Yesterday, NASA presented human-powered space exploration plans for the next decade. The most ambitious project is certainly the construction of an orbital station to be placed around the Moon, designed to send astronauts to and from the satellite.
The name has also been decided, the orbital station will be called Gateway and should start operating from 2024, while the first landings on the Moon will have to wait two more years, from 2026 the first trips will start according to current estimates.
Not just NASA is returning to the Moon after many years, but starting a more ambitious program that uses the Gateway station as an outpost for future trips to the solar system, for example for the exploration of Mars or for scientific research in even more remote places.
Here is how the Gateway Moon Base stationspace could appear, according to a representation of NASA.
We are talking about a modular Moon Base, which in the first phase will consist of one or more housing modules, a section dedicated to propulsion, and obviously a balancing chamber for docking incoming ships. An ambitious project that involves the construction of the first propulsion module in the coming years, with the aim of bringing it into orbit by 2022 on board a commercial rocket. The housing module will come later and will be linked to the creation of the new rocket called Space Launch System (SLS).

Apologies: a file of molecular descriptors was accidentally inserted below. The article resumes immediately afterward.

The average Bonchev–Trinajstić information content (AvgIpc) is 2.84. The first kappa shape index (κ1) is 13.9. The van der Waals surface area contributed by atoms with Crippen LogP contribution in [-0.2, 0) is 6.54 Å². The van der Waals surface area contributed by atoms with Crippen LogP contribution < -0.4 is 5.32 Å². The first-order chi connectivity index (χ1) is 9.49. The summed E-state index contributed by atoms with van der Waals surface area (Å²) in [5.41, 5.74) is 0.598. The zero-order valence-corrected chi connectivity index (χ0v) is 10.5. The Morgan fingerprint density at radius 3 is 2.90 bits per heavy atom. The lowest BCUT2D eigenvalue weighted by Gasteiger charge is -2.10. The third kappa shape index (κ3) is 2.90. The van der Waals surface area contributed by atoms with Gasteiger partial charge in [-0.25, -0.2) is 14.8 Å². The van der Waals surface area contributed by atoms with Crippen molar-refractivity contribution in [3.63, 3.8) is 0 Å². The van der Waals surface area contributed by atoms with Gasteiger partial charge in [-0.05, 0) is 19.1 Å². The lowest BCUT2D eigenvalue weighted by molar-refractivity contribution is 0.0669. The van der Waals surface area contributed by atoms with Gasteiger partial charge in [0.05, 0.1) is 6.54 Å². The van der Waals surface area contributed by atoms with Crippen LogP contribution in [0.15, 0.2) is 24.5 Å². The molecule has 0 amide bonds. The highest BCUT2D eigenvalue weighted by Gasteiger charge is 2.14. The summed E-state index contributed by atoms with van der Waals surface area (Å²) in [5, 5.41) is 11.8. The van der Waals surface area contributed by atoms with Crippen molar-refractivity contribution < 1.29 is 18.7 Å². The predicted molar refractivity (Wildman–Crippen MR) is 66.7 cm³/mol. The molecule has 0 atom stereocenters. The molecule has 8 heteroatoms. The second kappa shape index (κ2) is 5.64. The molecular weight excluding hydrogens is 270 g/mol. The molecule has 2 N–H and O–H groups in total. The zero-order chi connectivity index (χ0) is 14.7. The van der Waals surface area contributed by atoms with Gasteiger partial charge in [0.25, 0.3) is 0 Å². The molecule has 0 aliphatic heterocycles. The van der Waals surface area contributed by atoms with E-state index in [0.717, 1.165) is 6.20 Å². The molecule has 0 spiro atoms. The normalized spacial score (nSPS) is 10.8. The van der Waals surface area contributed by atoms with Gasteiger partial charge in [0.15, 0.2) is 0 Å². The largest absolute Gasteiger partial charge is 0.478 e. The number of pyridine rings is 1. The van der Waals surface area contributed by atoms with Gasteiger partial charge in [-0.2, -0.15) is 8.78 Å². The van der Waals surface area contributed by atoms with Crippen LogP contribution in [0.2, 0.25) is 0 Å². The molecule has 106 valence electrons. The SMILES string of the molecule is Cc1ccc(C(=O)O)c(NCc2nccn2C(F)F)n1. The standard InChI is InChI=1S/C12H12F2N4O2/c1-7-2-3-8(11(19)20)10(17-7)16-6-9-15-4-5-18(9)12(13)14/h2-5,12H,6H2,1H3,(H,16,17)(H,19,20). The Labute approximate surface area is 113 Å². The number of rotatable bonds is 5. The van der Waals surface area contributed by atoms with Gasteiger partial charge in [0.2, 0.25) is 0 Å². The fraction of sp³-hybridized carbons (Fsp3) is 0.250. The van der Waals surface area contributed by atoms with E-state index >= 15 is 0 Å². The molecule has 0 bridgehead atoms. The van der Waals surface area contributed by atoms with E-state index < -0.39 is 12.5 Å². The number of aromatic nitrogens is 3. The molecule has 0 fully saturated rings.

The SLS debut mission will take place with a test launch near the Moon, followed by a manned flight mission around the satellite. The next step will be to send a robotic vehicle on a mission to Europe, one of the moons of Jupiter, finally, it is expected to send the housing module on a version of the SLS rocket. The timing is rather optimistic and succeeding in the enterprise by 2024 appears at present a gamble.
Once the first phase is complete, the future will all to be written and we do not know what the precise plans of NASA are for manned lunar travel. There is now an increased chance of lunar colonies as researchers have confirmed the ice water at the surface of moon.
Given the delays in the construction of the SLS rocket, 2026 doesn’t seem all too close, but we will follow the developments of this project with great curiosity.